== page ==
As part of an assignment I am doing for my Masters degree, I am reading The App Generation by Howard Gardner and Katie Davis.  I am finding it really interesting that their evidence-based, American research certainly reflects my experience and the many conversations I have here in Australia with other teachers and parents.

When discussing the effect technology is having on today’s youth, a heightened sense of individualism, increased aversion to take risks and the need for constant endorsement are key concerns raised by Gardner and Davis (2013).  This, they say, is the result of broad societal trends and modern parenting and is facilitated by mobile devices, apps and social media.

With the emergence of mobile devices and social media, participation in online environments has increased exponentially and an online identity is now mainstream, not just the domain of the “computer geeks”.  It also means that one’s followers online are likely to be friends and family known to you in the offline world.  Because of this, young people are identifiable and there is no such thing as being anonymous.  Evidence suggests young people are very aware of this lack of anonymity and consequently are carefully crafting polished online presentations of their lives. The prudently edited photos, positive posts and frequent omissions are all selected to present a “glammed up” and positive presentation rather than the reality of a young person’s life.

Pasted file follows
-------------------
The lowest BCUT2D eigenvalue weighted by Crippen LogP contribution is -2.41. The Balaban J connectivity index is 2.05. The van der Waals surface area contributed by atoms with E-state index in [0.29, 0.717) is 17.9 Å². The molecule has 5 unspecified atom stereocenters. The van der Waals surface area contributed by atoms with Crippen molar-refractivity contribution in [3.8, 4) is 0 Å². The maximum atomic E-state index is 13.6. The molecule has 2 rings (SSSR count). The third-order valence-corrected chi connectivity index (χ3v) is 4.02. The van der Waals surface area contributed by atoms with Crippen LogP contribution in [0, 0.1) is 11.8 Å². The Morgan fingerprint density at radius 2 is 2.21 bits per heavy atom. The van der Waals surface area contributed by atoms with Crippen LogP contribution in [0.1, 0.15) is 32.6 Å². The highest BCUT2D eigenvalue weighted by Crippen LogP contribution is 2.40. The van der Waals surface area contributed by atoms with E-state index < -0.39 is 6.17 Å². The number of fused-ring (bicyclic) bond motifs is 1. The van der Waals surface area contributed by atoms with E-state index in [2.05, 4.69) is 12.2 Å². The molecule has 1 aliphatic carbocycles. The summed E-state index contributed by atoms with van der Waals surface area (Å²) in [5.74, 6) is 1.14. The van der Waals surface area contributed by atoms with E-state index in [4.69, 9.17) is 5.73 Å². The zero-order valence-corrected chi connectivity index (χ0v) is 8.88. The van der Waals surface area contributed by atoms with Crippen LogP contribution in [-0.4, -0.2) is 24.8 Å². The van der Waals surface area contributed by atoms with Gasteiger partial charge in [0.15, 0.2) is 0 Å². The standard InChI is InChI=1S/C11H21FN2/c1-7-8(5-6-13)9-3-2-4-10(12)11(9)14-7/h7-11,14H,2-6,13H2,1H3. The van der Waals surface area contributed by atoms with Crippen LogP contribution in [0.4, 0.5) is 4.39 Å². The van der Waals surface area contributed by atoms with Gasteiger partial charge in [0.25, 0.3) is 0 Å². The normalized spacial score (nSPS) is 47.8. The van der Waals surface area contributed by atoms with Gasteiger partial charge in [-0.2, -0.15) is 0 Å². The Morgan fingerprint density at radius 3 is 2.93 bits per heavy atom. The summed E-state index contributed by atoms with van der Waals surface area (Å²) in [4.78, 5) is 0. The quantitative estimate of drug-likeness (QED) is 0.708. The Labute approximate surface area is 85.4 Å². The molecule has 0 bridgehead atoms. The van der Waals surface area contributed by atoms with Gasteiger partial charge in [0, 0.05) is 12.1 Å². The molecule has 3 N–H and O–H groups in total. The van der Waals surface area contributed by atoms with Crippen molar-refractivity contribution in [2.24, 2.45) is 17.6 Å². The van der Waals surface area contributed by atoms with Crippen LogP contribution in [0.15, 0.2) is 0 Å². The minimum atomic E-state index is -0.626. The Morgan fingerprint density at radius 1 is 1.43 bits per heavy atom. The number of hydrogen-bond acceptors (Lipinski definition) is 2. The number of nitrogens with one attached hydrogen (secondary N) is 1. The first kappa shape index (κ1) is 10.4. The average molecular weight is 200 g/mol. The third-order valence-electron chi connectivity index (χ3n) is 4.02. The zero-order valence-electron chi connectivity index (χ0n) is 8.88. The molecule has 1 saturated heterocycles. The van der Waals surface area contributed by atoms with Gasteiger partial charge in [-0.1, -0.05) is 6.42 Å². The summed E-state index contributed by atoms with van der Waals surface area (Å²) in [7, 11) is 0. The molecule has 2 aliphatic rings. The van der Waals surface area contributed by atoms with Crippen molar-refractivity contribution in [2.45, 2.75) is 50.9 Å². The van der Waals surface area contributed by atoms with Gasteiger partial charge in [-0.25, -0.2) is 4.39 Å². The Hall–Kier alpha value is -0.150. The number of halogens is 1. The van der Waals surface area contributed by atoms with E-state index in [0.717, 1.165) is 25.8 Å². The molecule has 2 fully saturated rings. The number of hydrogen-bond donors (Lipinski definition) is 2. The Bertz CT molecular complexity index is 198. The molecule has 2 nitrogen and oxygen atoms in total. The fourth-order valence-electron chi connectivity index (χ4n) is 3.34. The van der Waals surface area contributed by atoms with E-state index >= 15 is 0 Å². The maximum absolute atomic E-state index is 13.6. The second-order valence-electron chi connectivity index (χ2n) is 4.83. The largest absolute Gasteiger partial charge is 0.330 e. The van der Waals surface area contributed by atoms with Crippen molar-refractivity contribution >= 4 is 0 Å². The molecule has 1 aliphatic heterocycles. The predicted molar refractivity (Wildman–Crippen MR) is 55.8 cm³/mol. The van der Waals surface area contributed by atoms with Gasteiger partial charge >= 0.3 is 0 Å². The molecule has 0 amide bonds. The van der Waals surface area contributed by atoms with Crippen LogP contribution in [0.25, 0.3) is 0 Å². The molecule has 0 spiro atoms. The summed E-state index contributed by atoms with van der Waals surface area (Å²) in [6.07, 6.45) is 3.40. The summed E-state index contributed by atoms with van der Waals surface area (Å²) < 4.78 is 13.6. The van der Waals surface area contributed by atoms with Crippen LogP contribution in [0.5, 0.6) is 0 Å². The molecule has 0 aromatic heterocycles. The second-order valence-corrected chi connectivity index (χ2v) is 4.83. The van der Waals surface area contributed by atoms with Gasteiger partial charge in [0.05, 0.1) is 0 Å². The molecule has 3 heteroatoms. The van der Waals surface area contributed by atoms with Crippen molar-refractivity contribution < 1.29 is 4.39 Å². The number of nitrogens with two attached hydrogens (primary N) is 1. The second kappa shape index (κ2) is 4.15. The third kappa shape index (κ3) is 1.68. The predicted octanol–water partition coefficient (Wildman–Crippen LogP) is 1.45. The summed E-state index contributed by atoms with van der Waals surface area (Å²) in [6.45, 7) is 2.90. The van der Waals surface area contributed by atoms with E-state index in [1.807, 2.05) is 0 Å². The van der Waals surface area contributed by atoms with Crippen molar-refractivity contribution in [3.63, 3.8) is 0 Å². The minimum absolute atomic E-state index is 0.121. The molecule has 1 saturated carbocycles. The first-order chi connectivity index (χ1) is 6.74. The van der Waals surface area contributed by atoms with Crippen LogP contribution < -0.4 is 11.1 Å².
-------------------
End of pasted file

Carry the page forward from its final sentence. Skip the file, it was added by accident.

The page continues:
It is of concern that these youth are much more self-focused and narcissistic than the youth of previous decades. Facebook and other social media sites fuel this behaviour by nature of their design – a profile is built on friend lists and inventories of personal tastes and activities.  The prolific posts of “Selfies” are also an example of the growing narcissistic behaviour of young people and “likes” are examples of validating and receiving endorsement for these behaviours.